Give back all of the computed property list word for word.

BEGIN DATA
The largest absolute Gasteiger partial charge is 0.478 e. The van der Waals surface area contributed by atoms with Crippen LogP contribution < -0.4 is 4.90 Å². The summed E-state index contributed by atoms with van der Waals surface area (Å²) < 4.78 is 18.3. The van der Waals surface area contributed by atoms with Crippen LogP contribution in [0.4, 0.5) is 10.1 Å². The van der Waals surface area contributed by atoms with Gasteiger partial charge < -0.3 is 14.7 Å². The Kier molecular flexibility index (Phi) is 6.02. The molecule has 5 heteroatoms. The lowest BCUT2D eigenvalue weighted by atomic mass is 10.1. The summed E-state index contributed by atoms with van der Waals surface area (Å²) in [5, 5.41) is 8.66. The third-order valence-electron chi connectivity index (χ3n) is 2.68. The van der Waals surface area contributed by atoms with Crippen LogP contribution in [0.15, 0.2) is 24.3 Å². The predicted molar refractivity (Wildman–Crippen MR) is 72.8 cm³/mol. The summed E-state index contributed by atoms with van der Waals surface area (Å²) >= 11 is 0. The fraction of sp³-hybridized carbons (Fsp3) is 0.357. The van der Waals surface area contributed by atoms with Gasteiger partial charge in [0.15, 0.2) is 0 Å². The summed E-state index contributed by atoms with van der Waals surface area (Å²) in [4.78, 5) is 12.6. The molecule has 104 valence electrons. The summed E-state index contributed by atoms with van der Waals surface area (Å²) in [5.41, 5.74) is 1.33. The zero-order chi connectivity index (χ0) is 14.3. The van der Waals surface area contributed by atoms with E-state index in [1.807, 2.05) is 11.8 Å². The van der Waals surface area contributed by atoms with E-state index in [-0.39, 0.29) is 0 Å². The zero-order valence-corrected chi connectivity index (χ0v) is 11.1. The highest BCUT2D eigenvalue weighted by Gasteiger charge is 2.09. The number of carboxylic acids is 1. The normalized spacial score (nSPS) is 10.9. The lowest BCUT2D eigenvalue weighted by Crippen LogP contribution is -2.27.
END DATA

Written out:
The largest absolute Gasteiger partial charge is 0.478 e. The van der Waals surface area contributed by atoms with Crippen LogP contribution < -0.4 is 4.90 Å². The summed E-state index contributed by atoms with van der Waals surface area (Å²) < 4.78 is 18.3. The van der Waals surface area contributed by atoms with Crippen LogP contribution in [0.4, 0.5) is 10.1 Å². The van der Waals surface area contributed by atoms with Gasteiger partial charge < -0.3 is 14.7 Å². The Kier molecular flexibility index (Phi) is 6.02. The molecule has 5 heteroatoms. The lowest BCUT2D eigenvalue weighted by atomic mass is 10.1. The summed E-state index contributed by atoms with van der Waals surface area (Å²) in [5, 5.41) is 8.66. The third-order valence-electron chi connectivity index (χ3n) is 2.68. The van der Waals surface area contributed by atoms with Crippen LogP contribution in [0.15, 0.2) is 24.3 Å². The predicted molar refractivity (Wildman–Crippen MR) is 72.8 cm³/mol. The summed E-state index contributed by atoms with van der Waals surface area (Å²) >= 11 is 0. The fraction of sp³-hybridized carbons (Fsp3) is 0.357. The van der Waals surface area contributed by atoms with Gasteiger partial charge in [0.15, 0.2) is 0 Å². The summed E-state index contributed by atoms with van der Waals surface area (Å²) in [4.78, 5) is 12.6. The molecule has 104 valence electrons. The summed E-state index contributed by atoms with van der Waals surface area (Å²) in [5.41, 5.74) is 1.33. The zero-order chi connectivity index (χ0) is 14.3. The van der Waals surface area contributed by atoms with E-state index in [1.807, 2.05) is 11.8 Å². The van der Waals surface area contributed by atoms with E-state index in [-0.39, 0.29) is 0 Å². The zero-order valence-corrected chi connectivity index (χ0v) is 11.1. The highest BCUT2D eigenvalue weighted by Gasteiger charge is 2.09. The number of carboxylic acids is 1. The normalized spacial score (nSPS) is 10.9. The lowest BCUT2D eigenvalue weighted by Crippen LogP contribution is -2.27.